The NBJC Blog

By Sean A. Watkins

Today, I saw a magazine cover targeted to the LGBTQ community (this time, it was specifically towards the men having sex with men spectrum), and there was one very obvious thing to me: there were no men of colour. 

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Starting today, NBJC will embark upon a vigorous empowerment campaign to highlight the defining moments of our movement and rally our constituents to provide the support it needs to continue fighting for equity and equality on behalf of the Black LGBTQ/SGL community. The launch of the Emancipation Campaign is our way of breaking free from the sole reliance of foundations and turning to our community for uplift and self-sufficiency.

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This year marks the 18th year of play for the Women's National Basketball Association (WNBA). In an effort to celebrate inclusion and equality, while combating anti-LGBTQ (lesbian, gay, bisexual, transgender and queer) bias, the WNBA will be the first professional sports league to establish an integrated marketing, media, grassroots and social responsibility program for the LGBTQ community, including a new special site- WNBA.com/pride

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On Saturday, May 10, 2014, Michael Sam became the first openly gay player drafted into the National Football League by the St. Louis Rams. By proclaiming his truth, Sam has broken down a huge barrier for not only Black LGBT athletes who dream of playing professional sports, but all LGBT people, young and old, who seek to live openly, honestly and safely in their neighborhoods and communities.

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In honor of National Coming Out Day, NBJC Executive Director & CEO Sharon J. Lettman-Hicks pens a powerful piece for EBONY.com on the Black family and important role of allies in the fight for freedom and equality for all Black people.

It's impossible for me to talk about the fight for lesbian, gay, bisexual, and transgender (LGBT) equality without talking about Black people and without talking about family...

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Did you know that there's a World AIDS Day every year? Of course you did. You knew that it's held on December 1st each year. You knew that it's also to support those with HIV and honor those who have lost their battle with the virus. And that it helps raise awareness of the disease. But did you know that there are other days set aside in the US for certain populations to help bring them into the spotlight?

In 2008, the National Association of People with AIDS (NAPWA) launched National Gay Men's HIV/AIDS Awareness Day to recognize the disproportionate impact of the epidemic on gay men while motivating individuals to get tested and attain services.

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The Berkeley City Council is set to vote on a proposal to close the city's domestic partner registry, now that same-sex marriage is allowed in California.

Gay District 2 Councilman Darryl Moore has placed a resolution on the council's October 1 agenda that would direct the city manager to close the registry October 11, which marks the 22nd anniversary of the system's launch. Moore is also proposing to declare October 11 Marriage Equality Day. (It's also National Coming Out Day.)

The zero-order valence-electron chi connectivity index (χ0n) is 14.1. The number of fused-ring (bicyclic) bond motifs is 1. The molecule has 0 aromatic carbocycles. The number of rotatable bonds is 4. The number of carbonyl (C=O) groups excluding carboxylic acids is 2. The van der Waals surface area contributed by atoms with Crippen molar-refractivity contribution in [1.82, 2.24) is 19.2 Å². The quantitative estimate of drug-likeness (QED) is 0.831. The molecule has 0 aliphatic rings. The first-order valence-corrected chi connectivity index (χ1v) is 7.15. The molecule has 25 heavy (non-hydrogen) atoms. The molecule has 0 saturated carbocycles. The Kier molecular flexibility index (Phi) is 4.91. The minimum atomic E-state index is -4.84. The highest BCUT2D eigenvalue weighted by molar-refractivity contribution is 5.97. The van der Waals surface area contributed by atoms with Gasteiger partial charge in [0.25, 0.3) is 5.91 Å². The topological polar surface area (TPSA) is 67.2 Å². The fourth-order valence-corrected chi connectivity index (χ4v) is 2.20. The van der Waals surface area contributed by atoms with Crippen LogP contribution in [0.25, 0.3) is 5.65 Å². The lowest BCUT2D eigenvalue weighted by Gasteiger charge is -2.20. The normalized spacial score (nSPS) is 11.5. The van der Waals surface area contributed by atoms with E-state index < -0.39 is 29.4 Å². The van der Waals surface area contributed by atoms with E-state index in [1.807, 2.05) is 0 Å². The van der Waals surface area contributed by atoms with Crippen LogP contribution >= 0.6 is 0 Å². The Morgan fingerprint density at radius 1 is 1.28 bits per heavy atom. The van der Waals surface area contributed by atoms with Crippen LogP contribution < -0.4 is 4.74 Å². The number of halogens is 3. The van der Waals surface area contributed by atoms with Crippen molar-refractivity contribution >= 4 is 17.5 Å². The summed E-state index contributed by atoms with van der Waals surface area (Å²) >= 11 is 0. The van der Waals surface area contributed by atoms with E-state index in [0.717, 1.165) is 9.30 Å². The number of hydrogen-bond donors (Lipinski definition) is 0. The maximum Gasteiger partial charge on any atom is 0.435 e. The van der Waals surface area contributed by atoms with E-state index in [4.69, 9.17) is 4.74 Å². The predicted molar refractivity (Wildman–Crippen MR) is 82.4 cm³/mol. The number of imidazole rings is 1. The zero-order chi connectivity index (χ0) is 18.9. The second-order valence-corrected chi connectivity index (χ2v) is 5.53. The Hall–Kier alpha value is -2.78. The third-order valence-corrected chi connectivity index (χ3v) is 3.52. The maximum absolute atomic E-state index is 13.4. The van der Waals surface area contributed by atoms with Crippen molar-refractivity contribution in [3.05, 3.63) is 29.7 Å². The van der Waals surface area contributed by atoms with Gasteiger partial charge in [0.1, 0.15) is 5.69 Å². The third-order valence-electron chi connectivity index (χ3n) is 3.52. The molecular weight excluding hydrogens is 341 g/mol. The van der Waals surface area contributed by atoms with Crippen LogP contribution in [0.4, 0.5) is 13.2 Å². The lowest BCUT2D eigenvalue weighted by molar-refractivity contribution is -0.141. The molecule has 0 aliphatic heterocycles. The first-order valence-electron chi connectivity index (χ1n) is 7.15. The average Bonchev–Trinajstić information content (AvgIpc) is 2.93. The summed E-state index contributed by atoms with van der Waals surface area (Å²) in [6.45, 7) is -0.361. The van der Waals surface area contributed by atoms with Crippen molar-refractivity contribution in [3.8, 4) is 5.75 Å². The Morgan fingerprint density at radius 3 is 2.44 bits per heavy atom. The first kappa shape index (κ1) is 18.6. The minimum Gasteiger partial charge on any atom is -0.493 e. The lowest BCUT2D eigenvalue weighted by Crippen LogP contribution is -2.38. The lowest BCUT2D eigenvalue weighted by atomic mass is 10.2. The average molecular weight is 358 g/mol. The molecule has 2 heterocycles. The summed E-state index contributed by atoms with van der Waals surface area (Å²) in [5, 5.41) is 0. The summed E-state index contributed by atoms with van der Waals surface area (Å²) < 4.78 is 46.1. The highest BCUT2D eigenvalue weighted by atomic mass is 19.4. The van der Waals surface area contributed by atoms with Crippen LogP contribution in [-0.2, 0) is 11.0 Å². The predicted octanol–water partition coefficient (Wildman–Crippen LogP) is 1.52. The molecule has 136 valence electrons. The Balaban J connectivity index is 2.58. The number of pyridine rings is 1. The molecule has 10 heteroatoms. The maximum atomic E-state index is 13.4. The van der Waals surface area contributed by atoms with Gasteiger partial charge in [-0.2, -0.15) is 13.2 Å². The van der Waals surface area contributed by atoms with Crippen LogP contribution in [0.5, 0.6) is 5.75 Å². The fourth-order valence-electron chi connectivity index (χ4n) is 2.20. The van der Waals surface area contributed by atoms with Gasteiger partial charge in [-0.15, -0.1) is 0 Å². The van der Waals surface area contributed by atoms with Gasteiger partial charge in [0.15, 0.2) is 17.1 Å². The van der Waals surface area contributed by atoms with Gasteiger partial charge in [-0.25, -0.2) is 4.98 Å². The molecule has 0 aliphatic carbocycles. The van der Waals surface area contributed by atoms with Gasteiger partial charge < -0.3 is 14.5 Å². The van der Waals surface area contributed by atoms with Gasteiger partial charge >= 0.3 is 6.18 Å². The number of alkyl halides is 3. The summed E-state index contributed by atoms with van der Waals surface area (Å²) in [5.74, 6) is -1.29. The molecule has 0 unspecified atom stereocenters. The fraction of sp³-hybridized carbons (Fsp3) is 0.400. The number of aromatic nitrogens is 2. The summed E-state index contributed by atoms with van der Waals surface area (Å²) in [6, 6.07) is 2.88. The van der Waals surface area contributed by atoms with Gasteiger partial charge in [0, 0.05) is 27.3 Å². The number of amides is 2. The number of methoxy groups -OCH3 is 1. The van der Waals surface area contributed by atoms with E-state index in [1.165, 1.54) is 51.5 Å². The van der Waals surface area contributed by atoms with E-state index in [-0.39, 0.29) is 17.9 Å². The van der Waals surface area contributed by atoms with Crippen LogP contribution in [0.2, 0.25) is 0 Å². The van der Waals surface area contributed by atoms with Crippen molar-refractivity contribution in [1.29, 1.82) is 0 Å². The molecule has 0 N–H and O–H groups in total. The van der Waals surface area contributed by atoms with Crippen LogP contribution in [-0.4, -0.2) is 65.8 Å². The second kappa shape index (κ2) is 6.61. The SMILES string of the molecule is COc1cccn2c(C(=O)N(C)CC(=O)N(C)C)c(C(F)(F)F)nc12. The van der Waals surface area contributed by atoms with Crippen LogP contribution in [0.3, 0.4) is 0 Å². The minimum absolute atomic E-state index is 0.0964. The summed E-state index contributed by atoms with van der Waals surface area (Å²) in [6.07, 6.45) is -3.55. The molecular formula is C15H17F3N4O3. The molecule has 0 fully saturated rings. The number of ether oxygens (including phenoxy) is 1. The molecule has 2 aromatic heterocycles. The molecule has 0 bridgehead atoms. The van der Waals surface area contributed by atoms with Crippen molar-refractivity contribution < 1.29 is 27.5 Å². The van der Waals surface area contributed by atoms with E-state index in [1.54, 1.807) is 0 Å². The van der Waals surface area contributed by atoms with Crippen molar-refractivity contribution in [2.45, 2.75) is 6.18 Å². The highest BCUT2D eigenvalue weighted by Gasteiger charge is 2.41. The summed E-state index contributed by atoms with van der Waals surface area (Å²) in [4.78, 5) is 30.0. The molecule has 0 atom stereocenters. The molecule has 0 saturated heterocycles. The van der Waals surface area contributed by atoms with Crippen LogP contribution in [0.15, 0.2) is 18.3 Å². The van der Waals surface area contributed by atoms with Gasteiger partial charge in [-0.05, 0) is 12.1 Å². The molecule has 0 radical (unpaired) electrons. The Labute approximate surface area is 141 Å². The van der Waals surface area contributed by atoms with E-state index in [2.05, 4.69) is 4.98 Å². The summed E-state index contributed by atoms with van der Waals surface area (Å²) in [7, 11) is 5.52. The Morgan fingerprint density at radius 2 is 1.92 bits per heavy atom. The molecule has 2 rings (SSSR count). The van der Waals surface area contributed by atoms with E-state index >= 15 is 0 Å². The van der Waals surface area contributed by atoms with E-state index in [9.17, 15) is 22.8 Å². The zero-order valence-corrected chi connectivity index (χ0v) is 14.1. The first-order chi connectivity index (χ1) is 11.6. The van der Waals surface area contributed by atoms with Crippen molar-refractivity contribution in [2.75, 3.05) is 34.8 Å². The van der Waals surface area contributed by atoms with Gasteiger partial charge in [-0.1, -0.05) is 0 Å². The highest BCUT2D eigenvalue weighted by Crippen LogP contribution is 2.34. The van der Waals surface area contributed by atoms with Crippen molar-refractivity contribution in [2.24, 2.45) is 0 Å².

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J. Robby Gregg, Jr., has been named Chief Operating Officer of the  National Black Justice Coalition (NBJC). Headquartered in Washington, DC, NBJC is the leading civil rights organization dedicated to empowering Black lesbian, gay, bisexual, and transgender people,and ending racism and homophobia. Gregg is the former Associate Director of Equality and Diversity Partnerships with Parents and Friends of Lesbian and Gays (PFLAG) National.

Gregg is a nationally recognized diversity expert known for his ability to build and sustain impactful business relationships with relevant stakeholders at all levels. He has a core expertise in designing and executing multi-platform diversity strategies in the areas of organizational management, human resources, communication, marketing, and corporate responsibility.

 

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We cannot begin to imagine the continued pain and suffering endured by Trayvon Martin’s family and friends. We stand in solidarity with them as they continue to fight for justice, civil rights and closure. And we thank everyone who has pushed and will continue to push for justice.

Trayvon Martin deserves justice and his civil rights. We support the organizations and community leaders who are urging the federal government to explore every option to ensure that justice is served for Trayvon and that his civil rights are honored and respected. But our work does not end there: we will honor Trayvon Martin by strengthening our commitment to end bias, hatred, profiling and violence across our communities.

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In a moving guest blog post, NBJC Emerging Leader Isaiah Wilson shares his experience of getting tested for HIV, and how it has changed his life for the better.

An Open Letter: You Will Be Better For Knowing Your Truth

2013 started as one of the most unclear years of my life. I found myself unemployed, living at home with my parents, and quite unfulfilled with the grind of my twenties. As someone who prides himself on always having a plan and meeting pragmatic goals, I, for the first time in my adult life, felt a sense of hopelessness in my mind and spirit.

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